Sometime last fall, after a sermon by one of the male members of the congregation, another woman and I were discussing the service, and she said, “Oh, if only he and ___ and ___ (she named two other male members of the congregation who have given sermons from time to time), if only these three could take over, we wouldn’t need a minister.”

Now, there have been several female speakers in the pulpit over the past two or three years, some of them quite good. Several recent vestry chairmen have been women, and they have done a fine job of keeping the church functioning in difficult times. Several women have been active in organizing and running church programs at times other than the 11:00 am service. And certain women in the congregation take upon themselves readily, even automatically, such pastoral duties as visiting the sick and the elderly, and caring for those who are troubled.

And yet, none of these women was named to the suggested ministerial triumvirate. Why? Because—and I’m guessing now—a minister is a person of authority, and women have no authority.

I am guessing again when I say that I would bet if a man had been naming people to a team of substitute ministers, he might well have included a female’s name on the list, since men often have more respect for the abilities of women than do other women. And they are often able to be more objective about analyzing women’s abilities without the self-doubts that color women’s views of other women.

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Next installment here/.

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About joannevalentinesimson

Scientist, traveler, woman, writer, spiritual explorer, mother, grandmother, fascinated with the world, appalled by deliberate human ignorance. Blogs include: http://joannevalentinesimson.wordpress.com/ http://solowomenathomeandabroad.blogspot.com/ http://spiritandscience.net/ http://caringforyourbody.org/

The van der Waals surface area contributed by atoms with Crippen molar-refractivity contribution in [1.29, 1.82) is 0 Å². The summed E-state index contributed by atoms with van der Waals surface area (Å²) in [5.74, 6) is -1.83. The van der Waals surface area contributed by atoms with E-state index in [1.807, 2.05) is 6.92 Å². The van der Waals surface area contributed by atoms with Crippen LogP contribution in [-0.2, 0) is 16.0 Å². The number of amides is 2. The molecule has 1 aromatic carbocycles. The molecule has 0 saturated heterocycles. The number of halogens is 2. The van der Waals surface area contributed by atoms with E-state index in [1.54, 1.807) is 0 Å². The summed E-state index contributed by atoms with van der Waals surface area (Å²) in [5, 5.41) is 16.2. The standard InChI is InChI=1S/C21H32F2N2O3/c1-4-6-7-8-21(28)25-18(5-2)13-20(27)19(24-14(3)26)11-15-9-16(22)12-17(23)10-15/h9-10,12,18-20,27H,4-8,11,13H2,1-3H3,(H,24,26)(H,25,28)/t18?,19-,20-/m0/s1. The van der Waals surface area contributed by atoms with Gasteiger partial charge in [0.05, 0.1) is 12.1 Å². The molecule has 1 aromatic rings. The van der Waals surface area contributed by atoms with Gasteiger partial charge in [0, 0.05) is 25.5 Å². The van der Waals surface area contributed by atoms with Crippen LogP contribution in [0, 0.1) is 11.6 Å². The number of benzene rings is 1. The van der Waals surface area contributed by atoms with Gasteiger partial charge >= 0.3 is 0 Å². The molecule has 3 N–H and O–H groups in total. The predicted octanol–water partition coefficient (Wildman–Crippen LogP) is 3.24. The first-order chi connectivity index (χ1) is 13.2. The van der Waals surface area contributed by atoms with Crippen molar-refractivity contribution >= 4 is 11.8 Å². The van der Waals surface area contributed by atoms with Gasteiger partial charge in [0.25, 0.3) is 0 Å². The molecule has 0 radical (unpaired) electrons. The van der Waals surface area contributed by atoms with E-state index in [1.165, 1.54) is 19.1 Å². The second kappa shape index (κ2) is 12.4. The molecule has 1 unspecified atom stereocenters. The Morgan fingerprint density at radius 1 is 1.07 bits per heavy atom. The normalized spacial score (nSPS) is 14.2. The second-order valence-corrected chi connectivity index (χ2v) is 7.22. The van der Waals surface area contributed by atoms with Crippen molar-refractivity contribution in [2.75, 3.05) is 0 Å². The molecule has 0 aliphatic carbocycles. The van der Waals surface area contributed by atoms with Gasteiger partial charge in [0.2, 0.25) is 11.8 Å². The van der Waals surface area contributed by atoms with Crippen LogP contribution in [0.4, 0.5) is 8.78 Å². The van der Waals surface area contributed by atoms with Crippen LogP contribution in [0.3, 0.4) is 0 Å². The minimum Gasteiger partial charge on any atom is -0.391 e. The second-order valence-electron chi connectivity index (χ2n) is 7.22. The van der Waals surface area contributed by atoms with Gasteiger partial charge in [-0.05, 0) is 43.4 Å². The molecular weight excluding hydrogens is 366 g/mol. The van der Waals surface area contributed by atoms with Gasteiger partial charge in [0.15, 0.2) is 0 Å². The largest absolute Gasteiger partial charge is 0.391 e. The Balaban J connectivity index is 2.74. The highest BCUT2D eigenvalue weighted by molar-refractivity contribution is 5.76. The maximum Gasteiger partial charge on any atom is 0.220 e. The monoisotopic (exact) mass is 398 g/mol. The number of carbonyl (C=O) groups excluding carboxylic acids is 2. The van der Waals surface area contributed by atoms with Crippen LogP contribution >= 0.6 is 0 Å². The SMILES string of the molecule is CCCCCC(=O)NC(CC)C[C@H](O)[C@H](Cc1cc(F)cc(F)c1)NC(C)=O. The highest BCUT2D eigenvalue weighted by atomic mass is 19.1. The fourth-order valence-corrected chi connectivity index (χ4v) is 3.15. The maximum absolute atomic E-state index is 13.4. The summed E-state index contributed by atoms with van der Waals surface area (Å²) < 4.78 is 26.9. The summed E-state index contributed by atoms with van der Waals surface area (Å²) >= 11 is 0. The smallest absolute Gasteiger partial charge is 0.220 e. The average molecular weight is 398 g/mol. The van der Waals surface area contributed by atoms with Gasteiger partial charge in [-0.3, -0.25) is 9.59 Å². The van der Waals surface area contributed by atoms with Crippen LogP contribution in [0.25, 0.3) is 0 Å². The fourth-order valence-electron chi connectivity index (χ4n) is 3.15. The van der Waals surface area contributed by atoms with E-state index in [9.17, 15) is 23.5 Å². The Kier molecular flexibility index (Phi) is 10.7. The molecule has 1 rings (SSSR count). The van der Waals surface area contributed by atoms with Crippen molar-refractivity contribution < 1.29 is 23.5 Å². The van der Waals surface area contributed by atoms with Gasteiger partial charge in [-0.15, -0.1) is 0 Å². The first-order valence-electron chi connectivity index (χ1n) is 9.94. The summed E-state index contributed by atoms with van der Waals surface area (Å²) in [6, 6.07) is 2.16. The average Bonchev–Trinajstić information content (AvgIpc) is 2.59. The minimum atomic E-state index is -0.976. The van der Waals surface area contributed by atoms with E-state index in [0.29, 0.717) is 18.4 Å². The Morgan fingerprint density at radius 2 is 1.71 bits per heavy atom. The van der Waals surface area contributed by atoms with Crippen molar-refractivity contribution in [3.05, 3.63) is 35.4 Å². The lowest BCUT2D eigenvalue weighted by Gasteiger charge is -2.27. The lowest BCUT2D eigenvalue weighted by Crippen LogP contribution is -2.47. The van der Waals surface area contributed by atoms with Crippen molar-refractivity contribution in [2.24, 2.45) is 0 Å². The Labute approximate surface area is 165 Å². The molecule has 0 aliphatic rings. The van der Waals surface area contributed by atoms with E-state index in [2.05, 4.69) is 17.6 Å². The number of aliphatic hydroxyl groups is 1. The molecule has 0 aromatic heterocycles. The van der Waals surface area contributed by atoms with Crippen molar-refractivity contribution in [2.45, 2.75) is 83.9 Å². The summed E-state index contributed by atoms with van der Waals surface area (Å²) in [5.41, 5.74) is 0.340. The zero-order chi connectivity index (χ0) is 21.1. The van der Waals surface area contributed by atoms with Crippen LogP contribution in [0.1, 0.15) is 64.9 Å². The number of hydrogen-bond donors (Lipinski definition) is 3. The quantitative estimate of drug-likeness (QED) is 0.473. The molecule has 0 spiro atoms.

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5 Responses to Mother to Daughter: A Questionable Legacy – Part 2

  1. This post resonates with my own understanding and experiences. I spent the bulk of my career as a female executive working for the state I live in. I used to comment quite a lot that women fought over their positions and projects as viciously as previous generations used to fight over their husband-prey. While they would tend to become subordinate to a male in a power position, the fangs and claws came about quickly if the opponent was another female. I’ve tended to see this behavior as a form of philosophical conditioning from years of female subjugation where “my man/livelihood” has been upgraded to “my career/livelihood”. But even if I am wrong in my assessment, the one thing that I know for certain is women in a corporate environment do not support and encourage each other. Instead they go to extreme lengths to make sure the other one is not successful.